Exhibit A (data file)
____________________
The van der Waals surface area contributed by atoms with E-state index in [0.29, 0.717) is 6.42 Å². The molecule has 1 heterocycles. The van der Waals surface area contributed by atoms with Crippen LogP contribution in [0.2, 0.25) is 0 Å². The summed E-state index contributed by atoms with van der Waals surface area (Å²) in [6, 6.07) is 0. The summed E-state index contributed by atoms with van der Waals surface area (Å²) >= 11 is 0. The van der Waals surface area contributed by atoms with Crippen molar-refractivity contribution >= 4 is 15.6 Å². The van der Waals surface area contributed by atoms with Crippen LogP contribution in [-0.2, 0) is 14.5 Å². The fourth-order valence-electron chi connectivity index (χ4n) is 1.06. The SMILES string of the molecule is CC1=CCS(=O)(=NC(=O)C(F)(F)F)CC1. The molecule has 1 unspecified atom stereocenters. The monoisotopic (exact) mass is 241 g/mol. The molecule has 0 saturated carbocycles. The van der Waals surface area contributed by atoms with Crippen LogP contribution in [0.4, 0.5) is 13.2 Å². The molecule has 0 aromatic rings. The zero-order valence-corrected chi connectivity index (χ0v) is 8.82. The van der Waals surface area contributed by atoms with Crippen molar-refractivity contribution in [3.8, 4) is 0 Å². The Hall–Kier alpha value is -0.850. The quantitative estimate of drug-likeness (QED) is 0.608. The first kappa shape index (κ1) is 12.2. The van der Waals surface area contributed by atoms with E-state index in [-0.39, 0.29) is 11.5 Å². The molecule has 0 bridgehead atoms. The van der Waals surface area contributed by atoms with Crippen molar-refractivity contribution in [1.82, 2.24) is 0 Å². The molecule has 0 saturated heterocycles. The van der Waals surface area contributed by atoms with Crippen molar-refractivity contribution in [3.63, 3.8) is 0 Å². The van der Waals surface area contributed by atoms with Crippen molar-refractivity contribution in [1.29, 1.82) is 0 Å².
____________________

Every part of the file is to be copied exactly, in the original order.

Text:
The van der Waals surface area contributed by atoms with E-state index in [0.29, 0.717) is 6.42 Å². The molecule has 1 heterocycles. The van der Waals surface area contributed by atoms with Crippen LogP contribution in [0.2, 0.25) is 0 Å². The summed E-state index contributed by atoms with van der Waals surface area (Å²) in [6, 6.07) is 0. The summed E-state index contributed by atoms with van der Waals surface area (Å²) >= 11 is 0. The van der Waals surface area contributed by atoms with Crippen molar-refractivity contribution >= 4 is 15.6 Å². The van der Waals surface area contributed by atoms with Crippen LogP contribution in [-0.2, 0) is 14.5 Å². The fourth-order valence-electron chi connectivity index (χ4n) is 1.06. The SMILES string of the molecule is CC1=CCS(=O)(=NC(=O)C(F)(F)F)CC1. The molecule has 1 unspecified atom stereocenters. The monoisotopic (exact) mass is 241 g/mol. The molecule has 0 saturated carbocycles. The van der Waals surface area contributed by atoms with Crippen LogP contribution in [0.4, 0.5) is 13.2 Å². The molecule has 0 aromatic rings. The zero-order valence-corrected chi connectivity index (χ0v) is 8.82. The van der Waals surface area contributed by atoms with Crippen molar-refractivity contribution in [3.8, 4) is 0 Å². The Hall–Kier alpha value is -0.850. The quantitative estimate of drug-likeness (QED) is 0.608. The first kappa shape index (κ1) is 12.2. The van der Waals surface area contributed by atoms with E-state index in [-0.39, 0.29) is 11.5 Å². The molecule has 0 bridgehead atoms. The van der Waals surface area contributed by atoms with Crippen molar-refractivity contribution in [1.82, 2.24) is 0 Å². The molecule has 0 saturated heterocycles. The van der Waals surface area contributed by atoms with Crippen molar-refractivity contribution in [3.63, 3.8) is 0 Å². The van der Waals surface area contributed by atoms with Crippen molar-refractivity contribution in [1.29, 1.82) is 0 Å².